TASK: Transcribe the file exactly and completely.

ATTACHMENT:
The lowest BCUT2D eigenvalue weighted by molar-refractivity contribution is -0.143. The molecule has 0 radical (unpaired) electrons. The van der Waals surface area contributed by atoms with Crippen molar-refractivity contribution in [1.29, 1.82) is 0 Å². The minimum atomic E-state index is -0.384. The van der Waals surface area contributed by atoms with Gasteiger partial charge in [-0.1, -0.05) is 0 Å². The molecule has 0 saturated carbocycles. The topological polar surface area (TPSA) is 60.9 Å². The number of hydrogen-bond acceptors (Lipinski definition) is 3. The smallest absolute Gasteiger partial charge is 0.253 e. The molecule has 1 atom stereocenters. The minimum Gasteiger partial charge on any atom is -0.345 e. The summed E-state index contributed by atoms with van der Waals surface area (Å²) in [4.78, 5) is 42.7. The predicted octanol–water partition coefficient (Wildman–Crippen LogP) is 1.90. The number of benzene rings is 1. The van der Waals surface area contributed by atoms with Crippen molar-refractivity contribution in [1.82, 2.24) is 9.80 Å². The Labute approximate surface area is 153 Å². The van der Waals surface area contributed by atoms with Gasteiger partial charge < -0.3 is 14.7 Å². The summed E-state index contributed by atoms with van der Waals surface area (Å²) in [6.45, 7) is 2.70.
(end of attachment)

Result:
The lowest BCUT2D eigenvalue weighted by molar-refractivity contribution is -0.143. The molecule has 0 radical (unpaired) electrons. The van der Waals surface area contributed by atoms with Crippen molar-refractivity contribution in [1.29, 1.82) is 0 Å². The minimum atomic E-state index is -0.384. The van der Waals surface area contributed by atoms with Gasteiger partial charge in [-0.1, -0.05) is 0 Å². The molecule has 0 saturated carbocycles. The topological polar surface area (TPSA) is 60.9 Å². The number of hydrogen-bond acceptors (Lipinski definition) is 3. The smallest absolute Gasteiger partial charge is 0.253 e. The molecule has 1 atom stereocenters. The minimum Gasteiger partial charge on any atom is -0.345 e. The summed E-state index contributed by atoms with van der Waals surface area (Å²) in [4.78, 5) is 42.7. The predicted octanol–water partition coefficient (Wildman–Crippen LogP) is 1.90. The number of benzene rings is 1. The van der Waals surface area contributed by atoms with Crippen molar-refractivity contribution in [1.82, 2.24) is 9.80 Å². The Labute approximate surface area is 153 Å². The van der Waals surface area contributed by atoms with Gasteiger partial charge < -0.3 is 14.7 Å². The summed E-state index contributed by atoms with van der Waals surface area (Å²) in [6.45, 7) is 2.70.